Results indicated that the program was effective in increasing the mothers' use of comments and high-level questions, but not recasts, when reading to their children. The program had a positive effect on the children's number of inferences, different words, and conversational turns, but not on the mean length of utterances. Findings indicate that FRILLS may be effective at extending and enriching the language environment that low-income children who are culturally and linguistically diverse experience at home. Three results with important implications for those who implement, develop, or examine family literacy programs are discussed.

Contributors

Agent

Created

Date Created
  • 2015

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Relations between family/friendship satisfaction and anxiety in a sample of children with phobic and anxiety disorders: exploring variability across age and ethnicity

Description

Although anxiety may be developmentally appropriate, it can become problematic in some youth. From an ecological perspective, social systems, like family and friendships, are theorized to influence developmental trajectories toward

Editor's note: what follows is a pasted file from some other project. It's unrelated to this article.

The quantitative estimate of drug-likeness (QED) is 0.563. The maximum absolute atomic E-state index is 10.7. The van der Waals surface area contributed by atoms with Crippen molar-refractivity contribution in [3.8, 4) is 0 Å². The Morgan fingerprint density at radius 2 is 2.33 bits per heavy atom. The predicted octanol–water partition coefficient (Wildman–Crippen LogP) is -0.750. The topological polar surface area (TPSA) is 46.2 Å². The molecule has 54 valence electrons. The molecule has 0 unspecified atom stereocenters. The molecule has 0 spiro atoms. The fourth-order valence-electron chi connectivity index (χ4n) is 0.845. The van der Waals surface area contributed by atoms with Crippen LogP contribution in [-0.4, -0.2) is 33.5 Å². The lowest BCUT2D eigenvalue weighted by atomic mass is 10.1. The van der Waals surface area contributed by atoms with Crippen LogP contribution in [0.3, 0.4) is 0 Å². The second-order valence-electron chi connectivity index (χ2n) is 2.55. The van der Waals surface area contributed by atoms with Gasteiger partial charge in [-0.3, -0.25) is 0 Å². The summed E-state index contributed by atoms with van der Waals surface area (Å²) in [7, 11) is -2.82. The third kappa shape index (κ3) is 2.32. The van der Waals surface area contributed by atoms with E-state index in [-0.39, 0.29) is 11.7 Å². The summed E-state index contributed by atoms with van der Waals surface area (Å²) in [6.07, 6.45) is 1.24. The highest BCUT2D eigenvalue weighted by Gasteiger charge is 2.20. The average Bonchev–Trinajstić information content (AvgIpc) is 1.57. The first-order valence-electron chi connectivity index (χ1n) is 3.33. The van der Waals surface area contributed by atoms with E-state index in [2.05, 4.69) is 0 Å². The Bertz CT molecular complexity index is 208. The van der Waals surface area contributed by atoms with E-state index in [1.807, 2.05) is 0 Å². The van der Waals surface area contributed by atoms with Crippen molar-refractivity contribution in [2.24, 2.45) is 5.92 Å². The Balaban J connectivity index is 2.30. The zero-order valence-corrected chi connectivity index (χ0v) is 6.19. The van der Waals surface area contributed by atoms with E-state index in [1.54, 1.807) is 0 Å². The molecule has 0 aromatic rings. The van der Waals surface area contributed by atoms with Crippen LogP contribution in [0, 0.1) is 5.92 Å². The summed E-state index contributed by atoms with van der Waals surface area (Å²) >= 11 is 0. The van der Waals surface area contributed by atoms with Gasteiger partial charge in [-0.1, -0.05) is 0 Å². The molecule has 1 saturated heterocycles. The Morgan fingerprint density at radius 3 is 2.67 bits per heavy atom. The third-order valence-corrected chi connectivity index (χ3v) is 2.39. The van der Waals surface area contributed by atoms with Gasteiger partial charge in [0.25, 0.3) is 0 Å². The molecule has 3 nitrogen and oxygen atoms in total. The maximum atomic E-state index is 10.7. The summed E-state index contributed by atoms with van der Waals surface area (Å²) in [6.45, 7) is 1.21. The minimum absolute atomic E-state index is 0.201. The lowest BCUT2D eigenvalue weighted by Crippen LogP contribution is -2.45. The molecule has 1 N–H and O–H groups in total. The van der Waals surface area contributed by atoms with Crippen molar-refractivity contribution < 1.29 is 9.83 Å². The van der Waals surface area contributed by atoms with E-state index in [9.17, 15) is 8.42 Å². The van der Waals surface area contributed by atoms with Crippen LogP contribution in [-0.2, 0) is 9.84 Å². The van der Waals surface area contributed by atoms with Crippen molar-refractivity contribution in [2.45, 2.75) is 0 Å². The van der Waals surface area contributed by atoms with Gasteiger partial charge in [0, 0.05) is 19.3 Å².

Although anxiety may be developmentally appropriate, it can become problematic in some youth. From an ecological perspective, social systems, like family and friendships, are theorized to influence developmental trajectories toward (mal)adjustment, but empirical evidence is scant with regard to the relative impact of subjective satisfaction with family and friendship on anxiety problem development. This thesis study used a subsample of approximately 50% Hispanic/Latino clinic-referred youth (n = 71, ages 6-16 years). Overall, results suggest that the effect of friendship satisfaction on anxiety varied as a function of age but not ethnicity, such that there was a significant negative relationship between child-reported friendship satisfaction and anxiety levels for older children (approx. 9 years and older) but not for younger children. The effect of family satisfaction on anxiety also varied as a function of age, such that older children showed a positive relation between child reported family satisfaction and parent reported anxiety. Furthermore, a positive relation between family satisfaction and anxiety was found only for the H/L children. Post hoc analyses regarding cultural underpinnings of this finding and implications for future research are discussed, as are the results regarding differences between parent and child reports of anxiety.